Bioadhesive Hydrogel for Surgical Repair of High Risk Wounds (2013-056)

Market Overview:

This surgical bioadhesive mitigates the complications associated with traditional suturing practices, potentially decreasing surgery and recovery times. By 2017, the market for high strength medical adhesive is projected to reach $800 million. Clinical need for bioadhesives has risen due to the movement to laparoscopic and minimally invasive surgery over the last decade. Traditionally, sutures are used to close lacerations and stop soft tissue bleeding. Current sutures, however, lack adequate mechanical strength, compliance, and require additional surgical tools. Clemson University researchers have developed a hydrogel adhesive that combines thermally-induced physical crosslinking for near instantaneous gelation on contact with tissue and rapid chemical crosslinking via conjugate addition reactions. Ultimately, this bioadhesive overcomes suture limitations by chemically bonding to the soft tissue for wound closure, providing an appropriate adhesive to mitigate the complications associated with traditional suturing techniques.

Application                                                 Stage of Development

Surgical repairs; wound closure                  Preliminary Prototype

Advantages

• Exhibits superior strength compared to current internal surgical adhesives, improving clinical outcome in terms of time and cost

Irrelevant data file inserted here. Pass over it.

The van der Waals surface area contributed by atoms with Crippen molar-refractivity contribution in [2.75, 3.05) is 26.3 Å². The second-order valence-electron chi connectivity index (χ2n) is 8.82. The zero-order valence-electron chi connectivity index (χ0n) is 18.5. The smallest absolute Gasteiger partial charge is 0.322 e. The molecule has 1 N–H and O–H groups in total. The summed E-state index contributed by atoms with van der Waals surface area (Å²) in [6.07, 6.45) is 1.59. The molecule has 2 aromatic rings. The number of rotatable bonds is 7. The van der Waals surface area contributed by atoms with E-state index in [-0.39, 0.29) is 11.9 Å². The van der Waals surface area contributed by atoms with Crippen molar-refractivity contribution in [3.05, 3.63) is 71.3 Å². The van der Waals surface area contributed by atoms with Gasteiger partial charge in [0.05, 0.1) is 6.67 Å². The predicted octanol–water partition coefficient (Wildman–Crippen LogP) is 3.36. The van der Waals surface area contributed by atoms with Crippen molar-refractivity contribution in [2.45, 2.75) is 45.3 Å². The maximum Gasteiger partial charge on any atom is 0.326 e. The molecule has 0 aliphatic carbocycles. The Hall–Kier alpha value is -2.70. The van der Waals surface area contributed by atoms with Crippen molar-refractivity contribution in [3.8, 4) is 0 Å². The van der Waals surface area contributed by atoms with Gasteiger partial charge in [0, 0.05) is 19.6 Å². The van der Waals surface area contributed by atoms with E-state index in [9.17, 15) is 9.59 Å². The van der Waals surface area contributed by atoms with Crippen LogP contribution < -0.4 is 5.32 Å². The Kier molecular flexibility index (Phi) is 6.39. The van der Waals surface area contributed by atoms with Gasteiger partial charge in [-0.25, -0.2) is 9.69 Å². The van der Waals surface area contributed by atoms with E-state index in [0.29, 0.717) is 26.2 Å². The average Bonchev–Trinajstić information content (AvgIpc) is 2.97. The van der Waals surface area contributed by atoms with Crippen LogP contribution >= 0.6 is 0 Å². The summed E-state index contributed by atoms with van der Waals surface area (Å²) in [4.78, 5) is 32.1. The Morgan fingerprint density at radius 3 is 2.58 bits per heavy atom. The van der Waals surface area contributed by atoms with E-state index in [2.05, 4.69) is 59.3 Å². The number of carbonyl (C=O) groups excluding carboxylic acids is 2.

• Demonstrates tunable adhesive properties, avoiding suturing complications

• Is biocompatible and compliant for expandable organs, allowing easy and safe incorporation for various surgical adhesive applications

Technical Summary

To overcome inadequate strength, compliance and biocompatibility limitations of adhesives and sealants currently available, Clemson University researchers have developed an effective hydrogel surgical adhesive. Preliminary testing has shown that this formulation crosslinks within minutes and exhibits significantly reduced post-gelation swelling and higher tissue bond strength relative to PEG-based sealants.  Additionally, this hydrogel adhesive has shown superior mechanical strength in burst tests performed on rat bladders that exceed physiological requirements. With modular functionalization of the hydrogel system, this bioadhesive has tunable properties for many surgical applications.

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Inventors:                        Charles Webb, Jiro Nagatomi, Olin Mefford, Lindsey Sanders, Roland Stone

Patent Type:                    Utility

Patent Number:              9,283,298

CURF Reference:            2013-056

Patent Information:
Category(s):
Biomedical Sciences
For Information, Contact:
Alan Alfano
Technology Commercialization Officer
Clemson University Research Foundation
aalfano@clemson.edu
Inventors:
Jiro Nagatomi
Charles Webb
Olin Mefford
Lindsey SanderS-Calcutt
Roland Stone
Keywords:
Medical Device
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